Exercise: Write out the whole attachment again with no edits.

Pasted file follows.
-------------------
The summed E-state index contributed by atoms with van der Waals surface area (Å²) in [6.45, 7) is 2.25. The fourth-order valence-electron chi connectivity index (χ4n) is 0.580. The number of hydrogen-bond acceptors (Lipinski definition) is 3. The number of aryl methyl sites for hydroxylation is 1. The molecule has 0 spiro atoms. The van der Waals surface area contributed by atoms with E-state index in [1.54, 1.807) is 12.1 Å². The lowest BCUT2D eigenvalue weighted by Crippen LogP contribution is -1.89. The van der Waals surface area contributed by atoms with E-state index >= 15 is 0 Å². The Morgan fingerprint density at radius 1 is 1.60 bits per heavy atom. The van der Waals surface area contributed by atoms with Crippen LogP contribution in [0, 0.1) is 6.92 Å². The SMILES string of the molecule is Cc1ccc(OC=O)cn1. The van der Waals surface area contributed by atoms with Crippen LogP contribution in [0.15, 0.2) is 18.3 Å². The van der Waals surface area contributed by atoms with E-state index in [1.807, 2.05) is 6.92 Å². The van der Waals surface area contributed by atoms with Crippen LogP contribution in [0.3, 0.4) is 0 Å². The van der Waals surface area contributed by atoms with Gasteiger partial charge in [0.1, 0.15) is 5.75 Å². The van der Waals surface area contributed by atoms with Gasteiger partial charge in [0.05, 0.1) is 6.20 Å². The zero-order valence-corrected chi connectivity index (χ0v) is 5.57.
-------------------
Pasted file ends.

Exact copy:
The summed E-state index contributed by atoms with van der Waals surface area (Å²) in [6.45, 7) is 2.25. The fourth-order valence-electron chi connectivity index (χ4n) is 0.580. The number of hydrogen-bond acceptors (Lipinski definition) is 3. The number of aryl methyl sites for hydroxylation is 1. The molecule has 0 spiro atoms. The van der Waals surface area contributed by atoms with E-state index in [1.54, 1.807) is 12.1 Å². The lowest BCUT2D eigenvalue weighted by Crippen LogP contribution is -1.89. The van der Waals surface area contributed by atoms with E-state index >= 15 is 0 Å². The Morgan fingerprint density at radius 1 is 1.60 bits per heavy atom. The van der Waals surface area contributed by atoms with Crippen LogP contribution in [0, 0.1) is 6.92 Å². The SMILES string of the molecule is Cc1ccc(OC=O)cn1. The van der Waals surface area contributed by atoms with Crippen LogP contribution in [0.15, 0.2) is 18.3 Å². The van der Waals surface area contributed by atoms with E-state index in [1.807, 2.05) is 6.92 Å². The van der Waals surface area contributed by atoms with Crippen LogP contribution in [0.3, 0.4) is 0 Å². The van der Waals surface area contributed by atoms with Gasteiger partial charge in [0.1, 0.15) is 5.75 Å². The van der Waals surface area contributed by atoms with Gasteiger partial charge in [0.05, 0.1) is 6.20 Å². The zero-order valence-corrected chi connectivity index (χ0v) is 5.57.